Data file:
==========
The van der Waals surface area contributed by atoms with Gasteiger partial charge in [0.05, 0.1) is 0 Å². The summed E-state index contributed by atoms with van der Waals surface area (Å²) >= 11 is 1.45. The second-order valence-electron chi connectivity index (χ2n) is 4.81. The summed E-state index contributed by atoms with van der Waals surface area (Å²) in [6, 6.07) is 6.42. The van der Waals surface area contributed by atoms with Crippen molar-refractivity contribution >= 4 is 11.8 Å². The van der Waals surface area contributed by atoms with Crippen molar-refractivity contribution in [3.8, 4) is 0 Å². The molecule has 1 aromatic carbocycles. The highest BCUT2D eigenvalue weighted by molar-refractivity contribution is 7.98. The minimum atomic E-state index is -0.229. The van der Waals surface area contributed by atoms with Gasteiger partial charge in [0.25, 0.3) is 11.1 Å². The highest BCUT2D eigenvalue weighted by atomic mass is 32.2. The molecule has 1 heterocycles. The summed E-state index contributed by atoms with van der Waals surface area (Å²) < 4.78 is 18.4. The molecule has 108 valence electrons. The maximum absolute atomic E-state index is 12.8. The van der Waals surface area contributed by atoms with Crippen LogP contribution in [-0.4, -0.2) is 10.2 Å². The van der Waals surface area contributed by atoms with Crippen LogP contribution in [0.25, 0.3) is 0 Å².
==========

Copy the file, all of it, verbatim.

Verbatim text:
The van der Waals surface area contributed by atoms with Gasteiger partial charge in [0.05, 0.1) is 0 Å². The summed E-state index contributed by atoms with van der Waals surface area (Å²) >= 11 is 1.45. The second-order valence-electron chi connectivity index (χ2n) is 4.81. The summed E-state index contributed by atoms with van der Waals surface area (Å²) in [6, 6.07) is 6.42. The van der Waals surface area contributed by atoms with Crippen molar-refractivity contribution >= 4 is 11.8 Å². The van der Waals surface area contributed by atoms with Crippen molar-refractivity contribution in [3.8, 4) is 0 Å². The molecule has 1 aromatic carbocycles. The highest BCUT2D eigenvalue weighted by molar-refractivity contribution is 7.98. The minimum atomic E-state index is -0.229. The van der Waals surface area contributed by atoms with Gasteiger partial charge in [0.25, 0.3) is 11.1 Å². The highest BCUT2D eigenvalue weighted by atomic mass is 32.2. The molecule has 1 heterocycles. The summed E-state index contributed by atoms with van der Waals surface area (Å²) < 4.78 is 18.4. The molecule has 108 valence electrons. The maximum absolute atomic E-state index is 12.8. The van der Waals surface area contributed by atoms with Crippen LogP contribution in [-0.4, -0.2) is 10.2 Å². The van der Waals surface area contributed by atoms with Crippen LogP contribution in [0.25, 0.3) is 0 Å².